April 21, 2016 By Stephen Grant affect regulation theory. Alan Schore, amygdala, attachment theory, desire, guilt, John bowlby, left brain, limbic brain, mary ainsworth, prefrontal cortex, right brain, shame
Is there anything that all healthy humans want in life? In other words, is there anything that crosses social, economic, and cultural divides that is a desire or longing for all humanity? I ask because if we don’t understand for that which we all long, we will never grasp how people respond, develop, and break.
Before answering, however, let’s quickly sketch the human brain using very broad strokes (like creating a picture using google maps from 30,000 feet). For the sake of perspective in our overview the brain will have three primary regions: the amygdala — also known as the reptilian brain, the limbic brain, and the pre-frontal cortex. The Amygdala is the part of our brain that keeps us safe. Typically it employs three responses: Fight, flight, or freeze. Additionally, it has the power to override the other areas of the brain to keep us safe. If it is fully turned on, the pre-frontal cortex is either turned off completely or barely activated. In those moments, we describe people as “acting on instinct.”
The limbic brain is a catch-all region of the brain that includes: most of our emotions, our long-term memories, and our motivational and pleasure centers. It also guides our intentional muscle movements and is involved in how we learn. It comprises most of our brain mass.
The prefrontal cortex is central to our personality, our social choices, and sophisticated planning and thinking. This is the area of the brain that helps us filter our behavior while simultaneously guiding our thoughts and actions so that the are consistent with our internal goals or drives.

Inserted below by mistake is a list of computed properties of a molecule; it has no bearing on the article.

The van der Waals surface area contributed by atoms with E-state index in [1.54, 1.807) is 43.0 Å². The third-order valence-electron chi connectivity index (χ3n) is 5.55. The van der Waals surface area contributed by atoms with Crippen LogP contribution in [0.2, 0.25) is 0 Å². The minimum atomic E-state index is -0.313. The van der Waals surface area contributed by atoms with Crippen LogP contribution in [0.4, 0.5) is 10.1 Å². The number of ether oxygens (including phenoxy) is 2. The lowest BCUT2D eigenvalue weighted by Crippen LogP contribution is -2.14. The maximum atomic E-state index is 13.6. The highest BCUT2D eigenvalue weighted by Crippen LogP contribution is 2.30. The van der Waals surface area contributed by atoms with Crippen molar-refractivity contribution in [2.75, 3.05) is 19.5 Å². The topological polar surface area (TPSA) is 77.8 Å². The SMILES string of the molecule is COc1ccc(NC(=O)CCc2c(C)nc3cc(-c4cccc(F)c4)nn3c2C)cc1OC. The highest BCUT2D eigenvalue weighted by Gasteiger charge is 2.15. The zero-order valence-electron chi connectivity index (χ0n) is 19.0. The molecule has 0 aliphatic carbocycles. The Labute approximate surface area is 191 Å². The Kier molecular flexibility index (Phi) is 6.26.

While the above paragraphs contain the most general of outlines and are not comprehensive or complete, they set the scene. The main characters in the story, however, are our “right and left brains.” For they process life differently. Their interaction about how to get that which everyone wants becomes the human script.
The right brain is the originator of our dreams. It is intuitive, visual, seeing the forest before seeing a singular tree. It is artistic .and non-verbal, the place of imagination, creativity, emotions, and rhythms. The right brain allows you to sing in tune or stops you from carrying a melody. The right brain is where fetuses and infants start to think learning life. It is also the place that stores trauma for not just children but also adults. It does not require words to feel or see. In many instances, words only get in the way of creative expression. It is important to note that the right brain also contains what Freud called, “the unconscious.” And finally, to recognize that it is the birthplace of shame. Shame is a critical player in this drama because, at its root, it is the feeling or sense that one is undeserving of their longings and desires; that either, they are not enough or are too much. It has devasting consequences for us physically, emotionally, and mentally.